...which I had wanted to read after seeing the film starring Brad Pitt, Jonah Hill, and Philip Seymour Hoffman. I can't say which I preferred because I liked parts of each greatly.
The film I found interesting, exciting, and oddly engaging...in that "Island of Misfit Toys" kind of way -- with Pitt as Rudolf, Hill as the Dentist Elf, and Hoffman as the Abominable. It was, in short, a smart script that made the strategic elements of the Oakland A's financial constraint palpably felt.
The book grabbed me immediately because it opens with a look at the back story of Billy Beane, the General Manager of the A's and primary architect of "Moneyball" in action, which is not dealt with in any detail in the film. In the film, we are shown elements of Beane's character (his explosive temper, his sense of being undereducated, etc.), but are never told why he's that way. I liked the book for enlightening me on how the GM, whom I was predisposed to like from the film, ended up the way he was. And it's a decidedly sad tale to tell. But, while it's good to know and a great read, had the film script tried to tackle it, it would've killed the film. So, nice bit of restraint/editing!
Indeed, the film is just the last half of the book, and that half, while a good read, is simply not as lively as the film. The other part of the book not included in the film is the history of Bill James and other stats guys who made the hidden numbers approach to baseball possible, something I had read about several years in Alan Schwarz's 2004 The Numbers Game.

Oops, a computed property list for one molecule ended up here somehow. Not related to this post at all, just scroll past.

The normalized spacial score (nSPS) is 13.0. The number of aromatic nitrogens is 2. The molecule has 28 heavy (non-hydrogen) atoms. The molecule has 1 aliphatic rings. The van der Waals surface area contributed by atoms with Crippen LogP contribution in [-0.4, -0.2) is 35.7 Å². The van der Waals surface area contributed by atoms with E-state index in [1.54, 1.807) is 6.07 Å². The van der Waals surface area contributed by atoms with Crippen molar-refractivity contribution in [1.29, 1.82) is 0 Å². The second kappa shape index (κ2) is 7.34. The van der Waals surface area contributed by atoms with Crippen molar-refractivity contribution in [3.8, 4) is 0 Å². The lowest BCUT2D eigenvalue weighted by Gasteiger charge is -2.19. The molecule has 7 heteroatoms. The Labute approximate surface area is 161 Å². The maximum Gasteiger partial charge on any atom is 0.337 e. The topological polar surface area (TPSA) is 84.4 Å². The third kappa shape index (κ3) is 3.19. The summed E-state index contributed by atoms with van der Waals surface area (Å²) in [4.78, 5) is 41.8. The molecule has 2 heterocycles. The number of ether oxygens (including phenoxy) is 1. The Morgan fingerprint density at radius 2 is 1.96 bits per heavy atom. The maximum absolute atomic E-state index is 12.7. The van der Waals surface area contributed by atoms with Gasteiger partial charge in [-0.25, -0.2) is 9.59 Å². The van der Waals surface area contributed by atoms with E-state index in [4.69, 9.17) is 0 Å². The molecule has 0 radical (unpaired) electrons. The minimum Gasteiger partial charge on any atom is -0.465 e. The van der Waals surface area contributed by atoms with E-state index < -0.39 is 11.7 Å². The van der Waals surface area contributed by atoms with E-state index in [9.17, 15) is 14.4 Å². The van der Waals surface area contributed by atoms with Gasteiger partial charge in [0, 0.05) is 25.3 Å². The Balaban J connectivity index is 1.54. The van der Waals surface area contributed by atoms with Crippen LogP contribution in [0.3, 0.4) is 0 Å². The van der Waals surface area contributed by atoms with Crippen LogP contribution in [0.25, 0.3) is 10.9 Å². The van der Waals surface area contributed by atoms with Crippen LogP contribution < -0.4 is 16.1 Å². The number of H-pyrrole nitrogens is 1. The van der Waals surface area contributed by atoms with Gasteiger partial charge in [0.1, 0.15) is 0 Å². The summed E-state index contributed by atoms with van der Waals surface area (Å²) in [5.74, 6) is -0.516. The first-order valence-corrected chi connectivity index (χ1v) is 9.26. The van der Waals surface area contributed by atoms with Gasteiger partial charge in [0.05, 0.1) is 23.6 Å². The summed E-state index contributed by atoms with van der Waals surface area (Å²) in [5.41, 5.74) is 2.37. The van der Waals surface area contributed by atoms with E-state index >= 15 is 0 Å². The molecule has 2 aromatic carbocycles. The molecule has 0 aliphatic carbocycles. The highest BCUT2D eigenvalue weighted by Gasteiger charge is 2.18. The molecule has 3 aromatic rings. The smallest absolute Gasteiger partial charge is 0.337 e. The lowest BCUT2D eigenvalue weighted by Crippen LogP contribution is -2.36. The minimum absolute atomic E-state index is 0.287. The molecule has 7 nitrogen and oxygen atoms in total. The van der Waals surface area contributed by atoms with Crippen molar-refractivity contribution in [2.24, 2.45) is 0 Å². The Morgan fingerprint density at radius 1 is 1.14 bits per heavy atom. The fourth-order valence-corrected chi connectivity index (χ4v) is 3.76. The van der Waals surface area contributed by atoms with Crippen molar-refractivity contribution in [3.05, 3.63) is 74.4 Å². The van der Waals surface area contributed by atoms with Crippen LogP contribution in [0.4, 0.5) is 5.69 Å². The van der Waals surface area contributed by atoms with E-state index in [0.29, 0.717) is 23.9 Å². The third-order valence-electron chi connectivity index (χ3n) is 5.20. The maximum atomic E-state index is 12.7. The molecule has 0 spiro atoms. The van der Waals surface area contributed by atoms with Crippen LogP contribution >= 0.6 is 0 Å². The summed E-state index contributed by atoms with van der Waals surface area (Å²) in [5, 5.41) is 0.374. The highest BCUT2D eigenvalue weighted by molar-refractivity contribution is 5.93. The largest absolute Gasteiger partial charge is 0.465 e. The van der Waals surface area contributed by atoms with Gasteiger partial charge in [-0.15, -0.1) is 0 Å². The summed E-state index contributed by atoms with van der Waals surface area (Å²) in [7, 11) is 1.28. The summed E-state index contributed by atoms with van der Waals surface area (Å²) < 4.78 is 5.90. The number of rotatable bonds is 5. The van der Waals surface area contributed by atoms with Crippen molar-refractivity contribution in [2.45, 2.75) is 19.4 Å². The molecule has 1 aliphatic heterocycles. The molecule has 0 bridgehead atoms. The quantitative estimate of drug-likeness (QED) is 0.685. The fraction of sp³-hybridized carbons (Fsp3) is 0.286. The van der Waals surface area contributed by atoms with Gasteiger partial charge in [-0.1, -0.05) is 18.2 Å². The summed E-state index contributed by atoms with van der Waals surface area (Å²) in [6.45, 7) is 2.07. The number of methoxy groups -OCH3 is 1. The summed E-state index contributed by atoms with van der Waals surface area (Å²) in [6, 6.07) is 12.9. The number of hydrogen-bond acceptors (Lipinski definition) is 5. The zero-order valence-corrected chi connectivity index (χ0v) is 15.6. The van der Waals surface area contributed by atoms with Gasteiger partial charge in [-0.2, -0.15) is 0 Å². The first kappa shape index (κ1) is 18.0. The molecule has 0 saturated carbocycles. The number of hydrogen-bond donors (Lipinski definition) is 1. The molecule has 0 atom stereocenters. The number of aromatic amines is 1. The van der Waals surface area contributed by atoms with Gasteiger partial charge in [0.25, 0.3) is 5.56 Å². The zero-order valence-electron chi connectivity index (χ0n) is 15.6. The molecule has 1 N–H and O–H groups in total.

I did like Lewis's absolutely brutal descriptions of the pre-Theo-Epstein Boston Red Sox, not to mention the shot he takes at George Will and his baseball books and columns, like Men at Work (1990) and Bunts (1997):
Professional baseball was happy to have intellectuals hanging around the clubhouse and the Commissioner's office and the GM's suite....Baseball offered acomfortable seat to polysyllabic wonders who quoted dead authors and b;lathered on about the poetry of motion. These people dignified the game, like a bow tie. (85)
But Lewis's new "Afterword" in the edition I read seems far too defensive and "Told-You-So-esque" for my taste. We do understand why the baseball establishment would hate your book and Billy Beane, and we understand that because the rest of your fine book made the case vividly clear in a far more interesting way. So, some restraint/editing needed here!
Anyway, a nice pairing the film and the book. If I had to do it all over again, here's what I'd do:
Read Chapters 1-3, 5-8, and the Epilogue ("The Badger") and then watch the film.
What's even more fun is to realize that all this stuff is still under discussion.